China's Proposed Inheritance Tax Meets With Widespread Disapproval

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A 92-year-old woman takes a break from sorting corn cobs for selling to a local factory in an effort to make extra income in the village of Jianhua, located 40 kilometres (25 miles) south of the northern Chinese city of Harbin, Heilongjiang province.

More middle-class Chinese families might consider emigrating soon if China’s proposed inheritance tax law is passed and estates as low as 800,000 yuan ($130,687) become taxable.

The low cutoff aside, many fear that without a well-developed social welfare system, the revenue will go straight from the pockets of the masses into the pockets of a few, essentially becoming a new mechanism for enriching the bureaucracy.

The tax has been discussed since 2004, but news over the weekend that it may officially be on the State Council’s agenda sparked a heated debate online and off.

According to a draft of the law from 2010, exclusion starts at 800,000 yuan with rates ranging from 20 to 50 percent, according to the Offbeat China. Under the proposal, a 5 million yuan inheritance will cost the beneficiary 840,000 yuan, while 10 million and 30 million yuan inheritances will be cost 2.09 million and 10.34 million yuan respectively, according to government calculations.

The problem with the tax is that the cutoff would effectively include most middle-class families, especially if their inheritance includes an urban home of any size. At current housing prices, 800,000 yuan is the equivalent of about 30 square meters (332 square feet), and those prices are expected to keep soaring. What’s worse is that in China, one does not purchase ownership of a home, but merely the right to live in the home for a number of years, 70 being the longest, since everything in the nation is technically “collectively owned.”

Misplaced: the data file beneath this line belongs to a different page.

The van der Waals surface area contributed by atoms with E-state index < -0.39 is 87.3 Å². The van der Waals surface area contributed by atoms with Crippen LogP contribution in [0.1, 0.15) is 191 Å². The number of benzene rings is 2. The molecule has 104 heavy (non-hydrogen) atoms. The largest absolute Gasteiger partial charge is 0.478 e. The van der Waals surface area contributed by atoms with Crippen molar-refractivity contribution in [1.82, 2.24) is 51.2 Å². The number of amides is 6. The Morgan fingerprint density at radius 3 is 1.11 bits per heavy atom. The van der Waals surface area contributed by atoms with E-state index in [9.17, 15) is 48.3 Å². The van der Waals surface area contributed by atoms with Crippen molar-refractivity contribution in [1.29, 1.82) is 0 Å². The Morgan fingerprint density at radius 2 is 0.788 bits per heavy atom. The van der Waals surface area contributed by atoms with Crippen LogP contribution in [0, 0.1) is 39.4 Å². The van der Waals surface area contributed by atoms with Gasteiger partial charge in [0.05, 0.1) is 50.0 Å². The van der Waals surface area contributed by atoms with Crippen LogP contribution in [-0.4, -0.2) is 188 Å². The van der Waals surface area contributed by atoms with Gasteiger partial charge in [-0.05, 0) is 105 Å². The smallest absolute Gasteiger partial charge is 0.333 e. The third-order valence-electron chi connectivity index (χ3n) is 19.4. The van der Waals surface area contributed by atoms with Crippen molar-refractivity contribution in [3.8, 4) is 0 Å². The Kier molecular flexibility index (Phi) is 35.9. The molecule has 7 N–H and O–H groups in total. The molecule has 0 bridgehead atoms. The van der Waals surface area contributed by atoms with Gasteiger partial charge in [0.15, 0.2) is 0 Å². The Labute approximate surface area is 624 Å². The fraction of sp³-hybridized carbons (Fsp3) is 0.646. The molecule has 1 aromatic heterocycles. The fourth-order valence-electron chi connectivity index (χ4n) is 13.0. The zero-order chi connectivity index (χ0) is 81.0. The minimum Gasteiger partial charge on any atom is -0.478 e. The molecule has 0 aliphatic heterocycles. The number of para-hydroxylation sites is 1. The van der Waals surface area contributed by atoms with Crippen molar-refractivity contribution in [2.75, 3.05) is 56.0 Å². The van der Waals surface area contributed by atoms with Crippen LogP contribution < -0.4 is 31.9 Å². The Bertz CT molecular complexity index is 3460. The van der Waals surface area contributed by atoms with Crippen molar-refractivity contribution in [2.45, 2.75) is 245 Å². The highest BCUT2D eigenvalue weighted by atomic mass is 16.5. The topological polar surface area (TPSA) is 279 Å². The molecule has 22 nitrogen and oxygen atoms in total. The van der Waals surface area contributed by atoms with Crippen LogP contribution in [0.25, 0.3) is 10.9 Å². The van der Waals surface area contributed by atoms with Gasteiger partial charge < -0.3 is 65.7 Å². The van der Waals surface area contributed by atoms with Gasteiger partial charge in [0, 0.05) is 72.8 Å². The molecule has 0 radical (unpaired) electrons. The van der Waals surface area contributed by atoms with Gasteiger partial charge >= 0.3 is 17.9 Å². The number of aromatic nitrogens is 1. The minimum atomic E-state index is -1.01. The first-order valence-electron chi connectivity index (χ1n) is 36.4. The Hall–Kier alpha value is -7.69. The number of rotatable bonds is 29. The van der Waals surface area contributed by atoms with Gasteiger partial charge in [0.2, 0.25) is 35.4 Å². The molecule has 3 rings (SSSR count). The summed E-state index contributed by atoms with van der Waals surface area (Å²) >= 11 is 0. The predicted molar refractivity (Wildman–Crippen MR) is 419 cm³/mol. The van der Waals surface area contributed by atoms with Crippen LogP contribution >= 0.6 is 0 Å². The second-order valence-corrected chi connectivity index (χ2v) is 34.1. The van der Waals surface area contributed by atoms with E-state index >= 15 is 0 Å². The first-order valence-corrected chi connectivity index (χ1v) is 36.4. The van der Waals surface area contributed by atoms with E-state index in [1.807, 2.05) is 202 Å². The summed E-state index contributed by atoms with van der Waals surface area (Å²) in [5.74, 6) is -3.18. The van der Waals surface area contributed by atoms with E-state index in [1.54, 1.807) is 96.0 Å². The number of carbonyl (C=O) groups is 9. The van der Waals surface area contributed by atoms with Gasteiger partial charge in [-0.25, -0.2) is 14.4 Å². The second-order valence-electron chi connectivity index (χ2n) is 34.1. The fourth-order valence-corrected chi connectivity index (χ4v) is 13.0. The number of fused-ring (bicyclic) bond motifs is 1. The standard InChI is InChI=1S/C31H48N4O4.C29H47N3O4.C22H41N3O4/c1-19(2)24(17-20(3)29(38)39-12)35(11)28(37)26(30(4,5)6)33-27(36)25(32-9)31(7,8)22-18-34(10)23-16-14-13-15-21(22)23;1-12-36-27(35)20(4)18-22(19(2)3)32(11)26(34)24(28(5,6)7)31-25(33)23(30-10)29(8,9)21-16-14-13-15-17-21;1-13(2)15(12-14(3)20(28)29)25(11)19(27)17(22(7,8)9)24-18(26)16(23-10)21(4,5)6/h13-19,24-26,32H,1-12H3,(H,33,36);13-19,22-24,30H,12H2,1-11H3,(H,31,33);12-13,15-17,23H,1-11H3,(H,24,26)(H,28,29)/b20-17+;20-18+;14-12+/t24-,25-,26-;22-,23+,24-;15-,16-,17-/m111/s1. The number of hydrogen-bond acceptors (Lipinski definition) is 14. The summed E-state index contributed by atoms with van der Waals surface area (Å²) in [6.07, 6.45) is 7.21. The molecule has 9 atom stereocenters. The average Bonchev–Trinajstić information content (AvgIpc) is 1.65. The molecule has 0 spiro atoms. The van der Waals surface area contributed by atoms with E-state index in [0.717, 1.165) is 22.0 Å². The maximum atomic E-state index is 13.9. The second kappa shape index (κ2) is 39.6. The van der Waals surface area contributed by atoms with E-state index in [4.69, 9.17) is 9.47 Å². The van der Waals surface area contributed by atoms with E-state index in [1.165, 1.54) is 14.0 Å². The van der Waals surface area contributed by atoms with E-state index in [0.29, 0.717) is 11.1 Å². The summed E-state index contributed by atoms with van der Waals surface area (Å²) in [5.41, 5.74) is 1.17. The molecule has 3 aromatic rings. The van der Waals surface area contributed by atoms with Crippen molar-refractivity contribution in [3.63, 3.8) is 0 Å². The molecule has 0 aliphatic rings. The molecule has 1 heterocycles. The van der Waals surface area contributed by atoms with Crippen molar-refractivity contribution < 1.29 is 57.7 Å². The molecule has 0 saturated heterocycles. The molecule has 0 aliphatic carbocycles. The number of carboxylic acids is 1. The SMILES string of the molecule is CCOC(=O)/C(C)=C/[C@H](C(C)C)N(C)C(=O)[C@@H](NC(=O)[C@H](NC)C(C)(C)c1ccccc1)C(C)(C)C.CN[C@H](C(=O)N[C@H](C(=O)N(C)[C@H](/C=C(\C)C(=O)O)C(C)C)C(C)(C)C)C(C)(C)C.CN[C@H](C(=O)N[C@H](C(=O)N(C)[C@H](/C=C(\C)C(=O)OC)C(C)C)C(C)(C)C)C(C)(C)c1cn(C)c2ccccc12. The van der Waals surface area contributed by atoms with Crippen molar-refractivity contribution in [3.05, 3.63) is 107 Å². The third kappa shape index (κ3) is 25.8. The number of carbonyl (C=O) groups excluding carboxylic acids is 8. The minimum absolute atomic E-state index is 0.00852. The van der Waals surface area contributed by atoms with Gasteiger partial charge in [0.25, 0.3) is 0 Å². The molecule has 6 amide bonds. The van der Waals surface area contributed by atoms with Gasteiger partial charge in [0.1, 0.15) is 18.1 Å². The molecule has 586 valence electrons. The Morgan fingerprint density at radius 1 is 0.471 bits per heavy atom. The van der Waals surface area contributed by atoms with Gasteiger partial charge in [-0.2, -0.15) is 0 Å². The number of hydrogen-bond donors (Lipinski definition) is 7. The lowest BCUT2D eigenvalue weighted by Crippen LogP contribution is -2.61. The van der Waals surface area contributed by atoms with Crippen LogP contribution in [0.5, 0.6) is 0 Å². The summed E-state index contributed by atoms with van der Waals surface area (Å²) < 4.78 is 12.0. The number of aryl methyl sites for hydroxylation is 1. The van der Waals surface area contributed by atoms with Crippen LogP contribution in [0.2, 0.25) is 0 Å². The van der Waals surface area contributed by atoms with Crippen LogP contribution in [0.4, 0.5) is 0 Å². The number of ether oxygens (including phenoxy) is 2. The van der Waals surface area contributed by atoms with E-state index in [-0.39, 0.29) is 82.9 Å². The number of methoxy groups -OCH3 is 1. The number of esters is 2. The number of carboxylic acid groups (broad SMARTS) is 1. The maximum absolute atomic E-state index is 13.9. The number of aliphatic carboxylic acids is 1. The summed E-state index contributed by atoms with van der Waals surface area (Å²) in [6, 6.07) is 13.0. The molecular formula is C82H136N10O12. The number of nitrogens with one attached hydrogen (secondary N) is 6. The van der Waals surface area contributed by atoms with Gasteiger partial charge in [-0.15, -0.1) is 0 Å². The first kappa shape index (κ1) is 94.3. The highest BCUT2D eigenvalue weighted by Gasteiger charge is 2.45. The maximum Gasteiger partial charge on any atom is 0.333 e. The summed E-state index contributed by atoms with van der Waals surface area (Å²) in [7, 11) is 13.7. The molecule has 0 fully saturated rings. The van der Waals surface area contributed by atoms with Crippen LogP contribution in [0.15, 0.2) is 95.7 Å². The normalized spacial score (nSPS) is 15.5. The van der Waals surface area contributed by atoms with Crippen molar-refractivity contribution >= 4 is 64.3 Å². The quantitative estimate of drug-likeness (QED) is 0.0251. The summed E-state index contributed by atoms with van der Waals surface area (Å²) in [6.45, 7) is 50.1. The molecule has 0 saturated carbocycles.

A CCTV reporter using his Weibo handle @ 笑看天下abc offered a humorous if bleak scenario for the typical middle-class family under this proposed law:

“A hardworking couple, with the help of both sets of their parents and a 30-year mortgage, finally bought a house. After 30 years, the mortgage is paid off, and after another 30 years, the couple passes away, and their child inherits the house. The house is worth millions on the market, which means tens of thousands in inheritance tax. After working hard for eight years, the child finally pays off the tax and inherits the house – and after two more years, the house’s 70-year-long right is over.”

It’s not surprising that most would find the tax unfair. A poll of China’s elderly found that 70 percent believe the cutoff amount should be at least 10 million yuan, and about half believe it should be between 10 and 20 million yuan, according to statistics from the China Will Bank, a charitable organization that helps senior citizens in drawing up legally binding wills for free, reported the Southern China Morning Post.

The tax is nominally a way to close China’s widening gap between the rich and the poor, subsidize local governments’ astronomical debts, and to improve social mobility, but the cutoff is too low to hit the truly rich.

“If government collects inheritance tax starting from 800,000 yuan, it won’t be an adjustment of income distribution, but grabbing people’s wealth,” said a commentary from the Beijing News. In comparison, the U.S. sets its inheritance threshold at $5 million.

Netizens are also voicing concern that there will be little transparency in how the government will record and spend the tax, in the absence of a developed social welfare system. A hasty implementation of the tax without first putting in place a framework that eases the people’s minds, argued journalist and Weibo user @郭光东, could trigger a new peak of Chinese emigration, according to the Offbeat China.

“The reason for emigration is no longer just abstract ideals of freedom and safety,” 郭光东 wrote. “It’s rather middle-class families’ concrete concern of being robbed of their properties.”

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